I don't claim to be a Candida expert. The more I think I learn, the less I feel like I know. But I try to help however I can, and this post may be one of my most helpful posts, even though it's based on almost nothing real. Hope it helps. Good luck, y'all.

Here are links to pics and descriptions of some of the pizzas I've made lately:

Tommy's Clone #1 (This one was probably more like Shakey's. It was fucking good!)

Aimless: The Adventures of an American Vagabond.
Become a fan of Aimless on Facebook.


  1. Ryan,
    It could be the acidophilus... especially if it gets past your stomach acid.

    When I started taking a probiotic that was coated to get past the stomach acid.. it really helped me.

    I have tried the peroxide and it does help with thrush but made my teeth so sensitive I had to quit using it.

  2. Hi Ryan!

    Good for you for taking control of your health! I love the focus of what you're doing here. I'd like to link to you (and maybe vice versa?) since my blog is basically a Candida-friendly cookbook and I think it would be a good compliment to what you're doing!

    PS. Sorry, might have done this twice. Doh!

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  4. Ryan, its been ten like to hear how you're doing. I recently was told I have a yeast allergy and am looking into the idea that I also have the overgrowth. I started cutting back on my yeast foods but haven't committed fully yet bc I know its going to be hard. I get chronic migraines and am aware milk is an issue of mine...but even after giving it up I still get these shitty headaches. I'm hoping this is the answer I've been searching for!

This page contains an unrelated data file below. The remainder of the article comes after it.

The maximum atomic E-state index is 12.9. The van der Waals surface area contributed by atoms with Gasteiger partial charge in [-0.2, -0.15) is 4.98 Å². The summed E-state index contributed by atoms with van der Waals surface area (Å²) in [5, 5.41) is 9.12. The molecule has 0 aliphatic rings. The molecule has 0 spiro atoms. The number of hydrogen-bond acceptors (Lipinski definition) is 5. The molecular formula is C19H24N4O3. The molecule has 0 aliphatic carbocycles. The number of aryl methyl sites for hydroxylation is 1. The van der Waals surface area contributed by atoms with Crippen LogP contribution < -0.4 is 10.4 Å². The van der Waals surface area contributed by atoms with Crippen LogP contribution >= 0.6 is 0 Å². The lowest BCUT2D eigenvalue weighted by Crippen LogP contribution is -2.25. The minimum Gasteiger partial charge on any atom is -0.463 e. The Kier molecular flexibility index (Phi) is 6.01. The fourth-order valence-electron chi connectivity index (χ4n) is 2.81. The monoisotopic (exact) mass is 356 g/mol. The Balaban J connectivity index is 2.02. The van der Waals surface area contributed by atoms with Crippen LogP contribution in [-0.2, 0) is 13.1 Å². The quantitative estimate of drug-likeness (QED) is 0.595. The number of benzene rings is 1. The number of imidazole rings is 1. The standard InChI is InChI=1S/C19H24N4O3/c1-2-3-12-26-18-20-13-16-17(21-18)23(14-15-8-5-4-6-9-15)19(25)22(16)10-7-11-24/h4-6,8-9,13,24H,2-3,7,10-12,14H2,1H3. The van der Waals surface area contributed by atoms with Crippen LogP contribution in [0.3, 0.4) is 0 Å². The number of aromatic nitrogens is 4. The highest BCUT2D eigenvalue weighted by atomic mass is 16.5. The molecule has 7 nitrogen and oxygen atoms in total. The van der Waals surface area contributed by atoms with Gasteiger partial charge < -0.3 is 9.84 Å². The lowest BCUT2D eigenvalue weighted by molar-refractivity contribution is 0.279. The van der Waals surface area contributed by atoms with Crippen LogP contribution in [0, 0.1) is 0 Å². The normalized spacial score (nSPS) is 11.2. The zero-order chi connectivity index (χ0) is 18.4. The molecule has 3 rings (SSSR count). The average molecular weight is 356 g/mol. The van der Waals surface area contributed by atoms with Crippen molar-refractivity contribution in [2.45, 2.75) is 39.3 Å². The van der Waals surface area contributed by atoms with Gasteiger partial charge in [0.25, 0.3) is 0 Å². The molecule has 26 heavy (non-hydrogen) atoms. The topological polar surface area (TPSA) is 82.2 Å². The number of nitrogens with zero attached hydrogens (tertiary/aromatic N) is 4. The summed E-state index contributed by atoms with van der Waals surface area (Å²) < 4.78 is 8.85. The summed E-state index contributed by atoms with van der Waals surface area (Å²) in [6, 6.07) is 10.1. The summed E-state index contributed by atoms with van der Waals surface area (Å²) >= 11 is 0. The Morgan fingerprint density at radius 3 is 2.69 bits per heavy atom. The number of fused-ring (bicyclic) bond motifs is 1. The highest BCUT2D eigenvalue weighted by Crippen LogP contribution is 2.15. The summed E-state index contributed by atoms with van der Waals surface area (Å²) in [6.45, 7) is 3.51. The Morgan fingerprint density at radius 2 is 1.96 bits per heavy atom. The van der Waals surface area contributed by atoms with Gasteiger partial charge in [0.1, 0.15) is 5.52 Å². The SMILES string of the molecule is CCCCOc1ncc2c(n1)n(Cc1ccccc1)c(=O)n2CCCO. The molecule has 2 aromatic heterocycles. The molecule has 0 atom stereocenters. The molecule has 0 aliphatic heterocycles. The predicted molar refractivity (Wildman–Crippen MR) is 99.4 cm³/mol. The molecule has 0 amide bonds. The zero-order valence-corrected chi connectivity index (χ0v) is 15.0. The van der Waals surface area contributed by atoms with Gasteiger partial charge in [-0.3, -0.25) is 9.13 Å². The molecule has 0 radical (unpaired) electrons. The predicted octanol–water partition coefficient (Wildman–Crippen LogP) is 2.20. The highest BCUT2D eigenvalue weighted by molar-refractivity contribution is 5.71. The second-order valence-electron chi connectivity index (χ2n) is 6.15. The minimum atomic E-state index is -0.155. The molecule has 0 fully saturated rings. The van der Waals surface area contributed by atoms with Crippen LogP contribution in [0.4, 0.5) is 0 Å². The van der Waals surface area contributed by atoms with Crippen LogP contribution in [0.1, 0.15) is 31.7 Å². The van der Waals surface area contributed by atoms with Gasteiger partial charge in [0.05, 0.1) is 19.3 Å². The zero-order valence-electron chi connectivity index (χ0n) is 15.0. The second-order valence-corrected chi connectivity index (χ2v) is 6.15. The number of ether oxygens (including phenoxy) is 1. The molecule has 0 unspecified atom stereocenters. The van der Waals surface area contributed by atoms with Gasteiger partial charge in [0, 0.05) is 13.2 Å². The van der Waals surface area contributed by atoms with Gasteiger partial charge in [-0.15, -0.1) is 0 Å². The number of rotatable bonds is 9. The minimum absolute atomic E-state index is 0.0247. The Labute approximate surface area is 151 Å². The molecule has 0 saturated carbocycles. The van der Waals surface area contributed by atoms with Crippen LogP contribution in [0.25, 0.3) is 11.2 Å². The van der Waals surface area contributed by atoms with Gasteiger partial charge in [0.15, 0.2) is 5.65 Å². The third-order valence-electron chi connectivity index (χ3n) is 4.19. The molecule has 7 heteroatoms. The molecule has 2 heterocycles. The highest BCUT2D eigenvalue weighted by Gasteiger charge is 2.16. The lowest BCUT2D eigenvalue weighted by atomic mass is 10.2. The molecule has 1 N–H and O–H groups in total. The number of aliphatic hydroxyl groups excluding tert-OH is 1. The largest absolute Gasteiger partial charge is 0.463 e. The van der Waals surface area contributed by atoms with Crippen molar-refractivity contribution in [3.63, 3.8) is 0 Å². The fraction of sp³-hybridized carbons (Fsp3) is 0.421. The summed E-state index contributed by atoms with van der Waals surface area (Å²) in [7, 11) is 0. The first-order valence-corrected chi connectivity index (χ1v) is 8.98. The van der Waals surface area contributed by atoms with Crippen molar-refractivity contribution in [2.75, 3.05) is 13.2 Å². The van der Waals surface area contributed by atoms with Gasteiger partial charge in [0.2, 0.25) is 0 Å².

5. Margaret, that sounds like a good idea. Actually, I've been thinking about writing a new post lately because I'm about to be diagnosed with MS. I've been eating a regular Ryan diet (crappy diet) for quite a while, but I've been fortunate enough to not experience any of the misery that motivated me to create this blog. Still, I have other issues that are making my life pretty miserable in different ways than what I've documented in early posts on this blog, and I suspect they might go away if I start eating what my body is supposed to eat. MS is pretty freaking serious, so once the MS reality sinks in, I'm probably going to resume a strict anti-Candida diet once again, perhaps forever. I don't want to stop eating the foods I love, but I don't want to be blind and crippled, either.

  6. I was just thinking... What if the pizza was HELPING you? You said that you were feeling pretty crap at the beginning, and after a few pizzas you felt better, right?